Real world resources in video games
Category : Uncategorized
A lot of us play video games – some more than others. With the explosion of smart phones in the last decade, many games have been created to bring the experience to phone users that were not game players. Facebook and other social networks also realized the value in incorporating video games so that casual computer users could be converted into gamers.
Around the same time, video games introduced the micro pay – a device for the player to pay actual money in exchange for in-game resources. Suddenly, the casual gamers were able to keep up with the die hard gamers simply by spending a bit of money. You might take 2 hours of game play to earn the virtual gold necessary to upgrade your avatar, but I can do the same thing by paying a dollar. Inasmuch as Zynga quickly became a monolithic company in the video game world, it is clear that many people are willing to pay the money rather than spend the time.
Many games that incorporate micro pays are free to initially download. These games are usually heavily advertised as being “free”, though when you have installed it and started to play, you learn that progress is more quickly made if you pay money in the game. Sometimes the pace of these games is painfully slow unless the player is willing to remit at least some real world money for in-game resources.
During approximately the same time period, other video games (the more traditional kind) underwent a shift comparable to the introduction of the micro pay. Fifteen years ago, most traditional games made for consoles like X-Box Playstation 2 were things that were purchased with no further charges to the end user. Over time, the game makers introduced downloadable content (DLC). At first, DLC was free, but this changed quickly, though some companies continue to release it without charge. Now, the traditional games playable on consoles and computers cost an initial up front amount (usually around $60) and have DLC for several dollars per download.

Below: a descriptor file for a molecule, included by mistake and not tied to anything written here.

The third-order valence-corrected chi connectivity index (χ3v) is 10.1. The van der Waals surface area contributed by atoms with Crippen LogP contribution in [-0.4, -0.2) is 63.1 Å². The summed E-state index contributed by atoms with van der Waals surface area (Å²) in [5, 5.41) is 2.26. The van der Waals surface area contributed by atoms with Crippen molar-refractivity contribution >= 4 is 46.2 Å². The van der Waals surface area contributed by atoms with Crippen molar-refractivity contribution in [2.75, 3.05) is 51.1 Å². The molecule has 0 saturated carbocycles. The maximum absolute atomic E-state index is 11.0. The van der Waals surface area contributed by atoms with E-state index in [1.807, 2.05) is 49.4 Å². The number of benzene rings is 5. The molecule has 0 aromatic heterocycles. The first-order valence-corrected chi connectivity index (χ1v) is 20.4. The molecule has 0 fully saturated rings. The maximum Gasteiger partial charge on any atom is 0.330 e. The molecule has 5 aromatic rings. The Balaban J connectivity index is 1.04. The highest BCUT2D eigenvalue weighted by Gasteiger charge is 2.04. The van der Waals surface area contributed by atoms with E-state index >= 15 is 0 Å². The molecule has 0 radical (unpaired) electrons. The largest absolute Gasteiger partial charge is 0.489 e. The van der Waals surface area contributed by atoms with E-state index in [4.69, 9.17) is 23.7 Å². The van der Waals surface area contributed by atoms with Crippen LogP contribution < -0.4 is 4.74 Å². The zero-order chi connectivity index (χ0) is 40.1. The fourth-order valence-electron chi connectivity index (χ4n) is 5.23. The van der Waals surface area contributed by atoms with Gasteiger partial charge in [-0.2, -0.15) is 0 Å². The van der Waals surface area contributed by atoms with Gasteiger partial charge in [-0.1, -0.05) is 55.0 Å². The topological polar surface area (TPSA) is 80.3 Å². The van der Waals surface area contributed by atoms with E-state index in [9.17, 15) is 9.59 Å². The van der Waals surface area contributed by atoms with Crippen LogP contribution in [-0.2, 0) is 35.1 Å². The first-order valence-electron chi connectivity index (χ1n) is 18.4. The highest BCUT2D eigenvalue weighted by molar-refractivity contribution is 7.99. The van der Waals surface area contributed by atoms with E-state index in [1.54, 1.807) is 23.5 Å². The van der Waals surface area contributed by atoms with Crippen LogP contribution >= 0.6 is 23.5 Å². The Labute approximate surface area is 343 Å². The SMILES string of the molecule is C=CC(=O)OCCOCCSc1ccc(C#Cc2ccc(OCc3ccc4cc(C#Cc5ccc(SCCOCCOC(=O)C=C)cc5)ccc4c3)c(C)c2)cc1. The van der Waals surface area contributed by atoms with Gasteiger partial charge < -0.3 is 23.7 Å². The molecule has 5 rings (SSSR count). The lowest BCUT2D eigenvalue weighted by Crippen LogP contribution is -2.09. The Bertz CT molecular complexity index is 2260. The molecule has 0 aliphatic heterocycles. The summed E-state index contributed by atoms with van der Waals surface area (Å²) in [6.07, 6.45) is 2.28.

By my understanding, from the inception of the video game until about 2007, games were either free or had a certain cost paid when you went to a store to purchase them. Over time, these two types merged so that many games have an up front cost followed by delayed costs in the form of either DLC or micro pays (or both). While there continue to be free games and fixed-price games, the hybrid type allows end users to use actual money as an in-game currency to develop their characters or play the game more to their liking.
If I was not so profoundly stricken by the apparent increase in cost of gaming in the last several years, I would be more excited about the propagation of micro pays and DLC. I think one of the next logical steps for these games will be the conversion of the in-game resources back to real world cash. Imagine if the ore harvested in Command and Conquer could be deposited in the form of dollars to your bank account. To some degree this already exists: in many games where rare items can be acquired those items can be sold on sites like eBay. So if you have a legendary ax of smiting in a game where items can be traded, you can often find a buyer for that item that is willing to pay real money for you to meet them in the virtual world and give them the item.